Nicolas Flamel

A Philanthropist Discovering the Philosopher’s Stone

Nicolas Flamel, who lived throughout the 14th and 15th century, worked as a manuscript scribe while developing a reputation as an alchemist. He and his wife, Pernelle, were relatively wealthy and were able to own multiple homes, to house the homeless, and donate to local catholic churches. Around 200 years after their death, in the 17th century, many people believed they never died and were able to discover the Philosopher’s Stone to possess immorality.

When Nicholas and Pernelle married in 1368, Pernelle had been previously divorced, twice, thus she brought the wealth that allowed them to play a big part in philanthropy. Throughout their marriage, the couple owned several properties that serviced and housed the homeless community. Today only one of their houses remains. It was built in 1407, which makes it the oldest stone house in all of Paris, located in the Marais. With the great generosity throughout his life, upon his death it is revealed he did not have this astounding wealth he claimed to have in his work called, His Exposition of the Hieroglyphicall Figures. Although, it was the couple’s dedication to philanthropic work that did contribute to the growing legend surrounding his life. Nicolas Flamel is estimated to have died in his 70s to 80s, he carved his own tombstone in 1410, wrote his will in 1416, and then died on November 22, 1418.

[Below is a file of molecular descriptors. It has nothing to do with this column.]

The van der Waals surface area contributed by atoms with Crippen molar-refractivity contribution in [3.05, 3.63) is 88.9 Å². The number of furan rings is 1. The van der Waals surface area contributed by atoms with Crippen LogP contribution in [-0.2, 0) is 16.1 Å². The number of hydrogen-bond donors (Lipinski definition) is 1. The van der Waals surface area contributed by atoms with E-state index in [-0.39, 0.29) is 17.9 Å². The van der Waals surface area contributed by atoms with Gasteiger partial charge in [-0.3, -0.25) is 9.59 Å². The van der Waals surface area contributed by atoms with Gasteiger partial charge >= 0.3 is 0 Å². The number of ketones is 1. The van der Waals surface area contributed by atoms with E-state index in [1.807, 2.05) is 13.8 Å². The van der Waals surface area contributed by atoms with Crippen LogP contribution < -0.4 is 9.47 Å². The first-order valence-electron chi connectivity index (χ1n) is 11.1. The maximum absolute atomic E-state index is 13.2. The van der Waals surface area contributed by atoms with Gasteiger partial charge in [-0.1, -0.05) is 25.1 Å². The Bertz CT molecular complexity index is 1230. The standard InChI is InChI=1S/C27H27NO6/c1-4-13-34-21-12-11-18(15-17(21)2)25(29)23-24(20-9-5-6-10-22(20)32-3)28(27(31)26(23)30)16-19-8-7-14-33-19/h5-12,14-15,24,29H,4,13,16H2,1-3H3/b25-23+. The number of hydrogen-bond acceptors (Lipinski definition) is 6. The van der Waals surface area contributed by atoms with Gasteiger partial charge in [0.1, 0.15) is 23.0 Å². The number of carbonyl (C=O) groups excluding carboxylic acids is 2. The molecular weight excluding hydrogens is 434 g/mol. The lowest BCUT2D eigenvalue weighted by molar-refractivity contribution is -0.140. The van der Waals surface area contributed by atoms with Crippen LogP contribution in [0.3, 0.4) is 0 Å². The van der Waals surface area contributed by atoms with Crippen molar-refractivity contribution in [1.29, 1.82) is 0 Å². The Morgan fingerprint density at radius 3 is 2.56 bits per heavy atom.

Around the 17th century, about 200 years after Flamel’s death, records describing the Philosopher’s Stone legend started to appear. There are those who say that during Flamel’s life, he was able to achieve the two highest goals of any alchemist. The first goal is discovering the philosopher’s stone, this stone allows the person of its possession to turn any base metal into either silver or gold. The second goal is achieving immorality through the potion called the ‘Elixir of Life’ which cures all diseases and grants eternal youth. There are some that believe the couple were able to attain these goals, despite the fact there is no real evidence in written records that show Flamel was involved in any type of alchemy.

Playing this key role in the creation of the legend around the philosopher’s stone, Nicolas Flamel appears in many popular works. To start in 1831, in Victor Hugo’s novel, Notre Dame de Paris, the character Claude Frollo becomes interested in alchemy and spends time studying Flamel’s work. Then continuing onto more modern features, Flamel appears in J.K. Rowling’s, Harry Potter and the Philosopher’s Stone, written in 1997, and in the film adaptation from 2001. In both the novel and film, he appears as himself being an alchemist and a friend of Albus Dumbledore, the headmaster of the fictional wizarding academy Hogwarts. J.K. Rowling continues to use Flamel’s legend in her recent spinoff film, Fantastic Beasts: The Crimes of Grindelwald. Other notable mentions Flamel is portrayed in is the 2003 novel The Da Vinci Code, and the 2014 film, As Above, So Below.



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